Logo Title Quebec Reading Connection

A Walk in Paris

Rubbino, Salvatore (Author/Illustrator)
Candlewick Press 2014. 40 pages
First published: 2014
ISBN: 9780763669843 (hardcover)
Original language: English
Dewey: 944
Book type: Non-Fiction

Text Elements:

setting, structures and features

Reading Range

 
Cycle
Elementary
Secondary
 
1
2
3
1
2
ELA
K
1
2
3
4
5
6
1
2
3
4
5
ESL
1
2
3
4
5
6
1
2
3
4
5
ESL Intensive & Enriched
5
6
1
2
3
4
5

Description:

A day’s sightseeing provides the framework for this illustrated homage to the City of Light. Quaint illustrations of flattened forms and expressive line recall naïve art, while depicting landmarks (such as Notre-Dame, the Louvre, and the Pompidou Centre), markets and plazas (Maubert Mutualité Market, Place St-Michel) and aspects of Parisian culture (bistro dining, buying pastries and enjoying Tuileries Gardens).

Told in the voice of a little girl, simple language delivers the narrative: “The sky’s getting dark when we come up from the Métro. Grandpa buys me a souvenir from the kiosk at the station.” Captions scattered across each scene offer a wide range of facts, encouraging readers to browse: “Napoleon crowned himself emperor at Notre-Dame in 1804;” “Parisian waiters are highly trained professionals.”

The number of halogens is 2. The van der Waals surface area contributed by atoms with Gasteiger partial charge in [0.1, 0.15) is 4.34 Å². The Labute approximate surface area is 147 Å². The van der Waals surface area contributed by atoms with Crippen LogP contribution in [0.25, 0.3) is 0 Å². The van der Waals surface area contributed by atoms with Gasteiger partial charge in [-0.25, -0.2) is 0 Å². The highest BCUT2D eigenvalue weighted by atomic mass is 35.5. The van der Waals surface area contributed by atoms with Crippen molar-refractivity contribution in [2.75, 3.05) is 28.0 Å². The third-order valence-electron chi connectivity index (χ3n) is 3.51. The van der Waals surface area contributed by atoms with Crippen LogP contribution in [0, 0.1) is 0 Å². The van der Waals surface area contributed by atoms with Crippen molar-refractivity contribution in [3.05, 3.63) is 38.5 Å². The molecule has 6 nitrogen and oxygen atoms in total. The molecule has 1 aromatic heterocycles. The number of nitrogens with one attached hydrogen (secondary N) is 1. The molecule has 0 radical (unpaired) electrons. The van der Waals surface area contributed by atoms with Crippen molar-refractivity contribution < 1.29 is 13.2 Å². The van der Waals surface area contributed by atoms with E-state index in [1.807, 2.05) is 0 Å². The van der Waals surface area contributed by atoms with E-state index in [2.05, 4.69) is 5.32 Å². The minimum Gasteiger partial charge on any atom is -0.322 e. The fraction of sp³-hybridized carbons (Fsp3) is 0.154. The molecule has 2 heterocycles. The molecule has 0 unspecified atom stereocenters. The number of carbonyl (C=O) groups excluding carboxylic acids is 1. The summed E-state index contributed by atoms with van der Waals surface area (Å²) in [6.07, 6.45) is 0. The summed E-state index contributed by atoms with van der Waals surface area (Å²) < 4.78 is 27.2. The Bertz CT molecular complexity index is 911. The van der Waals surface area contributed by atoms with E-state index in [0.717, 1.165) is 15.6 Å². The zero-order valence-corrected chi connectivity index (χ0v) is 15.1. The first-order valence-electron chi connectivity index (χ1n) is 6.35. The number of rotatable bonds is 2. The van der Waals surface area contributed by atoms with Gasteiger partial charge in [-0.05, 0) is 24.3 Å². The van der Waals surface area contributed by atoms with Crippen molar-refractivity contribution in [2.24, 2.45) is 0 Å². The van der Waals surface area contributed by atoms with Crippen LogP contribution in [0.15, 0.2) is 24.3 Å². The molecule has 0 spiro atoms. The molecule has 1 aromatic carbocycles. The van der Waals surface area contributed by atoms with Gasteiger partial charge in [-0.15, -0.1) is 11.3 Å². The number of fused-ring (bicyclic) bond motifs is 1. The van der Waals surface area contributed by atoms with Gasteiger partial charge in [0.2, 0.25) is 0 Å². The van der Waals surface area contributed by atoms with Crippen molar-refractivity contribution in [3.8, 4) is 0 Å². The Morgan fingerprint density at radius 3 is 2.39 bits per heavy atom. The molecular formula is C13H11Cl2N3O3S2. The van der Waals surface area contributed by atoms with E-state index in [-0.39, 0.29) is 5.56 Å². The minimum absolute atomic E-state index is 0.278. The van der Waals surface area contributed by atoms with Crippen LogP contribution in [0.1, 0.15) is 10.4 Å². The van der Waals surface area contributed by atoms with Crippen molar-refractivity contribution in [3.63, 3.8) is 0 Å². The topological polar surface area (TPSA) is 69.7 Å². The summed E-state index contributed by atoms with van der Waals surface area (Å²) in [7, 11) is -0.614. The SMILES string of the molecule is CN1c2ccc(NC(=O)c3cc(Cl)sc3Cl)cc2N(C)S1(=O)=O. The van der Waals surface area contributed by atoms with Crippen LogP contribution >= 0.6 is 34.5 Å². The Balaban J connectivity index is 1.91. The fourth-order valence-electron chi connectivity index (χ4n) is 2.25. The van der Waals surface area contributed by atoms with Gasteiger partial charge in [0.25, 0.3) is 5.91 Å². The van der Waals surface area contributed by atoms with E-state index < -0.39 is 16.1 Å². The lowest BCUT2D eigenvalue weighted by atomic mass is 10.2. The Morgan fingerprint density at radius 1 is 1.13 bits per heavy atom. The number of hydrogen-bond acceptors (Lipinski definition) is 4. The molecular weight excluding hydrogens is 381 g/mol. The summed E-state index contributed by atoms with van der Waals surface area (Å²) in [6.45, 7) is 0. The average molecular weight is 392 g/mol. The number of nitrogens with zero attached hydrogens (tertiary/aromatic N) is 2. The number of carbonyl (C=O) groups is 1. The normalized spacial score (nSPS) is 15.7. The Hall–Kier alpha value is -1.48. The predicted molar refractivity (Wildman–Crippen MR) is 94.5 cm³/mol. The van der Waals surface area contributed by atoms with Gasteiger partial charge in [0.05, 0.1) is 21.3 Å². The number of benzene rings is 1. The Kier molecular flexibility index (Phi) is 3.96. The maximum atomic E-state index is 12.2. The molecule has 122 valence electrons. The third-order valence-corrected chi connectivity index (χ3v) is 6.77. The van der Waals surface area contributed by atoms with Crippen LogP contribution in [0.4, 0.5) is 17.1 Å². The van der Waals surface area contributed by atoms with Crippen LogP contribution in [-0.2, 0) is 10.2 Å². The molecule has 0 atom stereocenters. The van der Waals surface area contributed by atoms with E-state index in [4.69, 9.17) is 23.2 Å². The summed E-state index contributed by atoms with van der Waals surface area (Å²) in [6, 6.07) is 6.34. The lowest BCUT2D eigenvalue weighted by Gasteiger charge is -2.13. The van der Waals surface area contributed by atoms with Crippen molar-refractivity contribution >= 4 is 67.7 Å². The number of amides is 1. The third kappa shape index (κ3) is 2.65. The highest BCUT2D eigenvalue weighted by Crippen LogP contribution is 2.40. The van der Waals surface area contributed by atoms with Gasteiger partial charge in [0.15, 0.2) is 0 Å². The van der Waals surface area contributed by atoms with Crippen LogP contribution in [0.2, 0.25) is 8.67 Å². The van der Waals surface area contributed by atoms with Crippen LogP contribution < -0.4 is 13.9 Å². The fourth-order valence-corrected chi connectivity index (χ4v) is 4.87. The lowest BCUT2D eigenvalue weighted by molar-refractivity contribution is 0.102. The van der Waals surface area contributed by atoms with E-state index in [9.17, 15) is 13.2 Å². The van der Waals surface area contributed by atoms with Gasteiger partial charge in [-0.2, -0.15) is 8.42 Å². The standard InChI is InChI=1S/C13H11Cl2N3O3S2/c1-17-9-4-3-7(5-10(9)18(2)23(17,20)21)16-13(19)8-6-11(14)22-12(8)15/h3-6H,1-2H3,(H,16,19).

An engaging resource for any library of human geography, this book finishes on a sweet note: “‘Can we come back one day?’ I ask Grandpa as we leave. ‘I’d like that,’ he says.”

  •  

    Examine the maps of Paris on both endpapers. Identify the familiar and unfamiliar landmarks. Start a list of things to see in Paris.

  •  

    Browse through the book, noticing the structure and features of each page. How will you read the factual information? The narrative text? Do you prefer to read them separately or at the same time?

  •  In groups, select one of the neighbourhoods or landmarks for further research. Create a brochure or promotional video for your “place” using information from the book and online resources.
  •  

    Make a class book of your community, in the same style. Include a narrative thread; feature landmarks and attractions you think are important.

  •  Brainstorm what you know about Paris.
  •  

    Explore the book’s structures and features. Go for a picture walk. What landmarks do you recognize? Why do you think different fonts are used throughout the book?

  •  

    Compare the landmarks in this book with those portrayed by Julie Kraulis in An Armadillo in Paris. How are the two books similar and different?

  •  

    Brainstorm landmarks in your neighbourhood. Create a fiction and non-fiction walk through it, using a similar style. Use maps and photographs or drawings to complete your work. Offer your product to a local tourist information centre.

  • To exercise critical judgment
  • To use information
  • To use information and communications technologies
  • Citizenship and Community Life
  • Geography, History and Citizenship